Friday 12 October 2012

A Nation of Financial DIY?

There's no 'free lunch' - well, not usually, that is. Whenever I am offered something, I always think: who's paying for this? Why am I being offered this? Is it likely to be to my benefit or someone else's?

This might seem like jaded and cynical thinking - but in the area of investing it is probably good practice.

And many investors are about to find out that what they thought was maybe free, wasn't.

Around seven million people use a financial adviser. At present these people generally pay nothing upfront for advice, leaving their adviser to make their money by collecting commission on the investments they sell. Not only is this an opaque form of remuneration but it also creates the potential for advisers to favour products with the biggest commission.

Under the new Retail Distribution Review rules being introduced in 2013, advisers will have to charge investors for the advice they give. So these investors are about to discover that the advice that they were receiving - at no obvious immediate cost to themselves - will now have to be paid for upfront.

This will be a pretty big disincentive. As reported by the Daily Mail, an AXA Wealth Study over half (54%) of investors who currently use an adviser would turn to DIY investing, except for more complex decisions, such as pensions - 13% would go it totally alone for all investments.

So, welcome to my world. Sort of.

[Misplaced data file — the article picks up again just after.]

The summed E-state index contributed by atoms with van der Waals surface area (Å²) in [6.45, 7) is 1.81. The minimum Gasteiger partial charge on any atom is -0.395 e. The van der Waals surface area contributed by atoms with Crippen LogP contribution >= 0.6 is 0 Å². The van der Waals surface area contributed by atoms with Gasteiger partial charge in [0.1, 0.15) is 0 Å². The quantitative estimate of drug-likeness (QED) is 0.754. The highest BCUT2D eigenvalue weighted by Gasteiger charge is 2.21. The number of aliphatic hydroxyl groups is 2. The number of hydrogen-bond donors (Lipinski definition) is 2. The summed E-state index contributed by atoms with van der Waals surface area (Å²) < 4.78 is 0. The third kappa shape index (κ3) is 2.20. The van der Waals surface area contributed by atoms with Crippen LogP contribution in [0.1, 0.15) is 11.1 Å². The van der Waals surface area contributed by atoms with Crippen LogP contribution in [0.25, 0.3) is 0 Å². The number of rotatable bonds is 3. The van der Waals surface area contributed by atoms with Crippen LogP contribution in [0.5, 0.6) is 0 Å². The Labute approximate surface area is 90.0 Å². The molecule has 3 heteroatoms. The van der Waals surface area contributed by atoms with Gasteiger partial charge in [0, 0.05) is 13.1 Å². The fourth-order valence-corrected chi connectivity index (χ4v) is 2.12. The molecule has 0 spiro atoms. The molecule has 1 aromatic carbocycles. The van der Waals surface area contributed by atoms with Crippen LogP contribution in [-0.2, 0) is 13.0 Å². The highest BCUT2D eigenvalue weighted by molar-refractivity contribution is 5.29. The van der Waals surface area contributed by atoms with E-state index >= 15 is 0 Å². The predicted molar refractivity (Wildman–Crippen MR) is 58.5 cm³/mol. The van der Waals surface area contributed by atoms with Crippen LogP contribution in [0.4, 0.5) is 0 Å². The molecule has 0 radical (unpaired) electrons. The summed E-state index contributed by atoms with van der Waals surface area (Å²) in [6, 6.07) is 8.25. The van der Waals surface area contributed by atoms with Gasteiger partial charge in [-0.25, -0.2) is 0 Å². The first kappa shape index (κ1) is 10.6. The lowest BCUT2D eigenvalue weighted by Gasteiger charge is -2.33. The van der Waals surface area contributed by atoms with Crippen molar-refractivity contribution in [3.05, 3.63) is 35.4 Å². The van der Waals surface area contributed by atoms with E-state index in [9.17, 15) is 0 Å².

But there is a danger for these new DIYers. As the Daily Mail article suggests, the funds industry, with their substantial collective advertising budget - is preparing to launch a campaign to lure them in - for example, with ISA funds.

OK, there won't be commissions - but there will still be substantial fund charges. And nobody will be telling them not to buy funds, after all, as there is no money in that!

So, it's down to us DIYers to spread the word.

I am not a financial advisor and the information provided does not constitute financial advice. You should always do your own research on top of what you learn here to ensure that it's right for your specific circumstances.

1 comment:

  1. What should have happened, is that the new auto-enrolled pensions should have had an option of 2/4/8% contribution (plus min 2% from employer) - just like it works in NZ. Then the old default course of action (go to an advisor) would have been replaced by the new default action (autoenrolled pension). But it is not to be.

    Funds management is almost as big a racket as financial advice. I expect the newish Vanguard ETFs to do well. Also, retail bonds.